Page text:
Amid a political feud with the Bell City Council and a faltering recall effort, the Cudahy City Council this week turned over the responsibility for law enforcement services in the city to the Los Angeles County Sheriff's Department.
Sheriff's deputies Wednesday began patrolling Cudahy streets that for 15 years have been considered the back-yard territory of the Bell Police Department.
In addition to the switch, Cudahy Councilman John Robertson has called for the formation of a public safety commission to oversee community crime abatement programs and act as a liaison between the residents and the Sheriff's Department.
Robertson denied accusations that the commission is merely an attempt to placate angry Cudahy residents who launched a recall effort in September in response to the decision to change to the Sheriff's Department in mid-contract. The contract for police services with the city of Bell was not scheduled to expire until July, 1990, but under a 90-day notice clause, either party can be released.
"This is not just tossing a bone to the community," Robertson said.
The recall effort, started in mid-September by residents who were angry that they were not allowed to vote on the contract switch, is the fifth such move against Robertson over the years, he said. City officials rejected the first set of papers filed by the Committee for Good Government because they were improperly served. Georgia Scrivner, a member of the committee, said another set of recall petitions has been submitted to the city clerk. The petitions must be certified before the group can begin collecting signatures.
The new $1.6-million contract with the Sheriff's Department calls for 17 deputies to be assigned to Cudahy full time, said Capt. Lynne Poos. With staggered shifts, Poos said, there will be three patrol cars on the streets all but four hours. For four hours, he said, there will be two cars on patrol. The additional manpower, plus anti-drug and anti-gang programs, and liability insurance carried by the county, persuaded a majority of the council that a switch to the Sheriff's Department would be best for the community, Robertson said.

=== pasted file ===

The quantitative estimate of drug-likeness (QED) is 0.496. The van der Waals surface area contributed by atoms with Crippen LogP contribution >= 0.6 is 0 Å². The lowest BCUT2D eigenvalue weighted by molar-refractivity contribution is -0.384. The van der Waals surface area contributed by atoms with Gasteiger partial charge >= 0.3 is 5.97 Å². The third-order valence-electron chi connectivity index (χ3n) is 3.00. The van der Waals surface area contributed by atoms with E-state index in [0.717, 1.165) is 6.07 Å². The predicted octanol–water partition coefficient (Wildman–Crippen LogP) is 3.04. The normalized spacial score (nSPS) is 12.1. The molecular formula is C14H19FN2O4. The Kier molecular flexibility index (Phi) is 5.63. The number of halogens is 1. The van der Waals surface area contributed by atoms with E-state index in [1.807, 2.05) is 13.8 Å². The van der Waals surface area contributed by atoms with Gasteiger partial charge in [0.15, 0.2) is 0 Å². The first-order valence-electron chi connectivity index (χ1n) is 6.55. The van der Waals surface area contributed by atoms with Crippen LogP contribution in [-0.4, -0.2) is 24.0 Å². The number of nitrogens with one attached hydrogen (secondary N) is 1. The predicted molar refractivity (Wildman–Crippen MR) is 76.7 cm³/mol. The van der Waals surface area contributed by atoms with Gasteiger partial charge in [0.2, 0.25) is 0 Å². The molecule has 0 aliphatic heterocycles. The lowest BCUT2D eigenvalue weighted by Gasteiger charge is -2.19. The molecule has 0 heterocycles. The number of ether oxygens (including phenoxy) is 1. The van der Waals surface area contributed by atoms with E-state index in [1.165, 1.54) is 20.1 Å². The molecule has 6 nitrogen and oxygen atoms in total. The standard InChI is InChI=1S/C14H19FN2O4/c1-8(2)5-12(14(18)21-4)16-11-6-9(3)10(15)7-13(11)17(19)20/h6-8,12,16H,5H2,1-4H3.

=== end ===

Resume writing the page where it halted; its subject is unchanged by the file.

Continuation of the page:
The transfer in mid-contract has left some Bell city officials dumbfounded and angry. "We had been working closer together," Bell Councilman George Cole said. "That's why this was such a shock. There was not one complaint, not a letter, nothing."
Robertson maintained that the decision to switch was "not a question of friendship. It was a matter of service."
Officials from the Sheriff's Department and the Bell Police Department say Bell and Cudahy have been bickering over which city should have control over the Police Department for much of the 15 years they had been working together.
"What happened now is that Bell and Cudahy got a divorce and Bell got custody of the Police Department," one officer said.
Left without the added responsibility of serving Cudahy, the Bell City Council this week unveiled a plan for more extensive police protection in its city.
Among the changes will be more park patrols, a business watch program, increased anti-gang and anti-drug programs in the elementary schools and high schools, and special enforcement activities, such as drug stings and anti-prostitution programs.
"Cudahy put some limitations on our service," Mayor Ray Johnson said. "The bottom line is that police protection in (Bell) will be greater than it has been up to now."
Johnson said the department had 47 officers handling both cities and had budgeted for seven more. But without Cudahy and its $1.3-million annual contract, the department would have been left with too many officers and not enough money, Johnson said. By the end of next June, he said, the force will be reduced to 40 officers through attrition and transfers.
Although there will be fewer officers, Johnson said, Bell residents will be getting more protection and programs because police services will no longer be spread so thin. The number of officers per one thousand residents will jump from .9 to 1.4, he said.